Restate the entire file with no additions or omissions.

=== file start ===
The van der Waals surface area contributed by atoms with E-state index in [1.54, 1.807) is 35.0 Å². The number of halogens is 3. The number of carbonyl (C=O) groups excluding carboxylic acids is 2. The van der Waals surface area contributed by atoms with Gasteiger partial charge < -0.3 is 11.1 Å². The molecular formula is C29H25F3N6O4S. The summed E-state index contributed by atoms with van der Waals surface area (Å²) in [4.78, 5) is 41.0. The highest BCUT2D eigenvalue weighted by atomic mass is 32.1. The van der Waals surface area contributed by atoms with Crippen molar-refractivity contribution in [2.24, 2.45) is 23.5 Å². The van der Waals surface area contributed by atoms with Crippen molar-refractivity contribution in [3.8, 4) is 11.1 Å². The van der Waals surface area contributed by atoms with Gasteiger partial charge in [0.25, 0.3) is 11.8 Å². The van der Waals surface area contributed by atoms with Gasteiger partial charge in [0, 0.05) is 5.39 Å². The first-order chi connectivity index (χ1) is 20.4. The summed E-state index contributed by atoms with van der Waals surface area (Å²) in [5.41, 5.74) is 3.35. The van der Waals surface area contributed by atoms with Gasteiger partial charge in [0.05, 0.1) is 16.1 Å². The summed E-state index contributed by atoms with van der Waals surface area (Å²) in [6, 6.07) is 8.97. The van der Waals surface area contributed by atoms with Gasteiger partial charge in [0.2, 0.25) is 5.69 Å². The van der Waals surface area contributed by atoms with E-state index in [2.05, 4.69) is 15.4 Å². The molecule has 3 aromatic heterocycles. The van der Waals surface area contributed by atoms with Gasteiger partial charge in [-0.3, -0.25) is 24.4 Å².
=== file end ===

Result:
The van der Waals surface area contributed by atoms with E-state index in [1.54, 1.807) is 35.0 Å². The number of halogens is 3. The number of carbonyl (C=O) groups excluding carboxylic acids is 2. The van der Waals surface area contributed by atoms with Gasteiger partial charge < -0.3 is 11.1 Å². The molecular formula is C29H25F3N6O4S. The summed E-state index contributed by atoms with van der Waals surface area (Å²) in [4.78, 5) is 41.0. The highest BCUT2D eigenvalue weighted by atomic mass is 32.1. The van der Waals surface area contributed by atoms with Crippen molar-refractivity contribution in [2.24, 2.45) is 23.5 Å². The van der Waals surface area contributed by atoms with Crippen molar-refractivity contribution in [3.8, 4) is 11.1 Å². The van der Waals surface area contributed by atoms with Gasteiger partial charge in [0.25, 0.3) is 11.8 Å². The van der Waals surface area contributed by atoms with Gasteiger partial charge in [0, 0.05) is 5.39 Å². The first-order chi connectivity index (χ1) is 20.4. The summed E-state index contributed by atoms with van der Waals surface area (Å²) in [5.41, 5.74) is 3.35. The van der Waals surface area contributed by atoms with Gasteiger partial charge in [0.05, 0.1) is 16.1 Å². The summed E-state index contributed by atoms with van der Waals surface area (Å²) in [6, 6.07) is 8.97. The van der Waals surface area contributed by atoms with Gasteiger partial charge in [0.2, 0.25) is 5.69 Å². The van der Waals surface area contributed by atoms with E-state index in [2.05, 4.69) is 15.4 Å². The molecule has 3 aromatic heterocycles. The van der Waals surface area contributed by atoms with Gasteiger partial charge in [-0.3, -0.25) is 24.4 Å².